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» 24.03.2011 - How cyber-activism lent savvy to North African protests
» 18.03.2011 - Africa defies AU chief's support for Ghaddafi
» 11.03.2011 - African Union praises Ghaddafi "reform offer"
» 28.02.2011 - Africans hunted down in "liberated" Libya
» 09.02.2011 - African dreams of Egypt-like revolt
» 01.02.2011 - New AU leader Obiang calls criticism un-African
» 31.01.2011 - Africa's worst dictator becomes AU leader
» 11.02.2010 - Education still under attack - Unesco

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Africa | Gambia
Politics | Human rights | Media

AU asked to delay Banjul summit over editors' detention

afrol News, 11 April - The continued detention without formal charges of two leading journalists of The Gambia's most outspoken newspaper, 'The Independent', is causing enhanced world-wide protest. Today, a global press freedom group called on the African Union (AU) to send a mediator to the Gambian capital Banjul to assess whether "it would be appropriate to postpone the AU summit" due to take place there on 1-2 July.

The PAris-based press freedom advocates Reporters sans Frontières (RSF) today urged the AU to get involved in the newest round of Gambian government human rights violations. The AU, RSF holds, should even consider delaying its planned summit in Banjul "in view of the fact that the Gambian authorities have been illegally holding two newspaper executives for the part two weeks," the group says in a statement today.

Madi Ceesay, the managing director of the bi-weekly newspaper 'The Independent', and Musa Saidykhan, its editor, were arrested in the course of raids carried out in the wake of an alleged abortive coup on 21 March. Since that, the premises of 'The Independent' have been sealed off, thus effectively shutting down the newspaper. Mr Saidykhan and Mr Ceesay remain in arrest after two weeks, despite Gambian legislation foreseeing that charges must be presented within 72 hours of detention.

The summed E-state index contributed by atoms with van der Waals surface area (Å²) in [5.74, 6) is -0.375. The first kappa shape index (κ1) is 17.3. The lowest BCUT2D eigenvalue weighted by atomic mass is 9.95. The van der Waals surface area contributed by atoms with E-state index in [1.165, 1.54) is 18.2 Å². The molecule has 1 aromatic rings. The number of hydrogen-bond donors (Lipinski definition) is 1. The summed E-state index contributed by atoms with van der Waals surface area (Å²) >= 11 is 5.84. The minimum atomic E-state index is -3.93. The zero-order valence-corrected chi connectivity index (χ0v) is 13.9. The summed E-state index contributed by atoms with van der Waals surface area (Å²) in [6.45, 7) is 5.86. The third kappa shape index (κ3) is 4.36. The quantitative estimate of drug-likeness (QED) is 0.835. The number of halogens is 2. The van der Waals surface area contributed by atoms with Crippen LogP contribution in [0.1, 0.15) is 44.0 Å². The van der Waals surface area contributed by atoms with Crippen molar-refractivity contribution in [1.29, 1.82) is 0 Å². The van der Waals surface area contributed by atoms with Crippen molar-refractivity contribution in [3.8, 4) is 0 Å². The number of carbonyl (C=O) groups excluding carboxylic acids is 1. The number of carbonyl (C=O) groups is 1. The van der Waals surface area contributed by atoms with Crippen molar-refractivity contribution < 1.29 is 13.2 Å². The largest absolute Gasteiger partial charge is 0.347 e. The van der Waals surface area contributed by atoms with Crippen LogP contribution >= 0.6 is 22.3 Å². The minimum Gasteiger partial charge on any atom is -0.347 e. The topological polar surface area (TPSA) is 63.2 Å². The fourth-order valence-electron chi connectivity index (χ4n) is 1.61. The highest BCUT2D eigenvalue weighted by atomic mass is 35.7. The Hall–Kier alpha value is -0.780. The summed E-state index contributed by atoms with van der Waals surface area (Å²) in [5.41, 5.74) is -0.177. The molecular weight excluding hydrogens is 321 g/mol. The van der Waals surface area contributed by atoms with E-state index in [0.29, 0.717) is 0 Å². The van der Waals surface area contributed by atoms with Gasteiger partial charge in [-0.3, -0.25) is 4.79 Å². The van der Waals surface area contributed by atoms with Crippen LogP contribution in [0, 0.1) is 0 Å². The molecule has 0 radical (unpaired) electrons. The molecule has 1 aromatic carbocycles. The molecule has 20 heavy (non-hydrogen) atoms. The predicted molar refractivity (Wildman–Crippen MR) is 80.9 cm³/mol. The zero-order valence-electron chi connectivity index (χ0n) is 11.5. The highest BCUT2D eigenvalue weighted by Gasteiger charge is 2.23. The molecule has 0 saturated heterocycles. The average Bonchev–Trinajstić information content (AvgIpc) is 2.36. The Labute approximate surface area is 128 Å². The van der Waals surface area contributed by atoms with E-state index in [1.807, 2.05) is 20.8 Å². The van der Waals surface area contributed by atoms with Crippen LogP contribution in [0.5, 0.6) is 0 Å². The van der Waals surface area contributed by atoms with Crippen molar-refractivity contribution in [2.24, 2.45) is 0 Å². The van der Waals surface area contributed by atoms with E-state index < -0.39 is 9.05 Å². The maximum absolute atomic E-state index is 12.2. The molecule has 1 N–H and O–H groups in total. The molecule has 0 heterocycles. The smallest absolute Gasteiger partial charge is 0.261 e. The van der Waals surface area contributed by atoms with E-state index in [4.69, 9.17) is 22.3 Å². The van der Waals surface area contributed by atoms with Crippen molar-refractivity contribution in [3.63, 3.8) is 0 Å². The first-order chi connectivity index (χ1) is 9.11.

In a letter to Congo Brazzaville President Denis Sassou-Nguesso, the AU's current chairman, RSF wrote: "Gambia is one of the African countries where it is hardest to practice journalism in a free and untroubled manner. The contempt and hostility shown to the privately-owned press for years by the Gambian government, especially President Yahya Jammeh, have created a climate of apprehension and self-censorship."

The letter continued: "The tension was compounded in 2003 and 2004 by several arbitrary arrests of journalists by the National Intelligence Agency (NIA), by arson attacks that were never solved and by draconian new laws. All this culminated in the still unpunished murder on 16 December 2004 of Deyda Hydara, editor of 'The Point' and Banjul correspondent of Agence France-Presse (AFP) and RSF. Since then, journalists have lived in fear."

The Paris-based group further said it found it "anomalous that Banjul was chosen as the headquarters of the African Commission on Human and Peoples' Rights (ACHPR) without the Gambian authorities being obliged to comply with its guiding principles," and pointed out that it had already voiced "astonishment" when The Gambia was chosen to host the AU summit.

The letter to the AU chairman concluded: "Our organisation stands ready to document the cases of press freedom violations in Gambia for the AU, participate in an evaluation of the current situation and help seek a solution to the crisis."

Mr Ceesay and Mr Saidykhan were arrested at the same time as many other members of the newspaper's staff in a Criminal Investigation Department operation on 28 March. The other staff members were released the same day but the offices of 'The Independent' have been closed ever since and the newspaper has not reappeared. The Gambia Press Union - which is headed by Mr Ceesay and is the country's main journalists' union - has not been able to find out the reasons for their detention.

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